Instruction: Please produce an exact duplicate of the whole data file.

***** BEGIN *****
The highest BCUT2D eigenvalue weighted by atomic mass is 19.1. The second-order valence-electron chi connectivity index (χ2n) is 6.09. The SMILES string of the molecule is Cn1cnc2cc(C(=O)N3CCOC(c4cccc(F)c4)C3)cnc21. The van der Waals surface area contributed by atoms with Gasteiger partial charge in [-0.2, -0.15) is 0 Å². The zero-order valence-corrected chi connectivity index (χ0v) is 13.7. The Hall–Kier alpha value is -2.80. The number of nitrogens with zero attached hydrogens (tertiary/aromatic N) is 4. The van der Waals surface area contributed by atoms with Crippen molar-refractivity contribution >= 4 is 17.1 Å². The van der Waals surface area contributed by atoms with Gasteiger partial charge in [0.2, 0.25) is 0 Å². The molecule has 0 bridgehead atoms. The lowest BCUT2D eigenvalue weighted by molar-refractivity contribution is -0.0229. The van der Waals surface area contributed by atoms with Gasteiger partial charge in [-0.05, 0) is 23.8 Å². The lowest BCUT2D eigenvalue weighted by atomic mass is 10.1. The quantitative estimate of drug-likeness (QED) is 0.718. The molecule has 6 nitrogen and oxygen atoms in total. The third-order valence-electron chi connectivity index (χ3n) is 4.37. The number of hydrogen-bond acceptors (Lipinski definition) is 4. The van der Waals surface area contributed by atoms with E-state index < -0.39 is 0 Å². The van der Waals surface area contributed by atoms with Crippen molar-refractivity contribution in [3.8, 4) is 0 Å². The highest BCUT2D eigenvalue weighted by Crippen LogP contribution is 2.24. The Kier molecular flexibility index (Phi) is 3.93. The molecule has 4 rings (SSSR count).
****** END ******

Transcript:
The highest BCUT2D eigenvalue weighted by atomic mass is 19.1. The second-order valence-electron chi connectivity index (χ2n) is 6.09. The SMILES string of the molecule is Cn1cnc2cc(C(=O)N3CCOC(c4cccc(F)c4)C3)cnc21. The van der Waals surface area contributed by atoms with Gasteiger partial charge in [-0.2, -0.15) is 0 Å². The zero-order valence-corrected chi connectivity index (χ0v) is 13.7. The Hall–Kier alpha value is -2.80. The number of nitrogens with zero attached hydrogens (tertiary/aromatic N) is 4. The van der Waals surface area contributed by atoms with Crippen molar-refractivity contribution >= 4 is 17.1 Å². The van der Waals surface area contributed by atoms with Gasteiger partial charge in [0.2, 0.25) is 0 Å². The molecule has 0 bridgehead atoms. The lowest BCUT2D eigenvalue weighted by molar-refractivity contribution is -0.0229. The van der Waals surface area contributed by atoms with Gasteiger partial charge in [-0.05, 0) is 23.8 Å². The lowest BCUT2D eigenvalue weighted by atomic mass is 10.1. The quantitative estimate of drug-likeness (QED) is 0.718. The molecule has 6 nitrogen and oxygen atoms in total. The third-order valence-electron chi connectivity index (χ3n) is 4.37. The number of hydrogen-bond acceptors (Lipinski definition) is 4. The van der Waals surface area contributed by atoms with E-state index < -0.39 is 0 Å². The van der Waals surface area contributed by atoms with Crippen molar-refractivity contribution in [3.8, 4) is 0 Å². The highest BCUT2D eigenvalue weighted by Crippen LogP contribution is 2.24. The Kier molecular flexibility index (Phi) is 3.93. The molecule has 4 rings (SSSR count).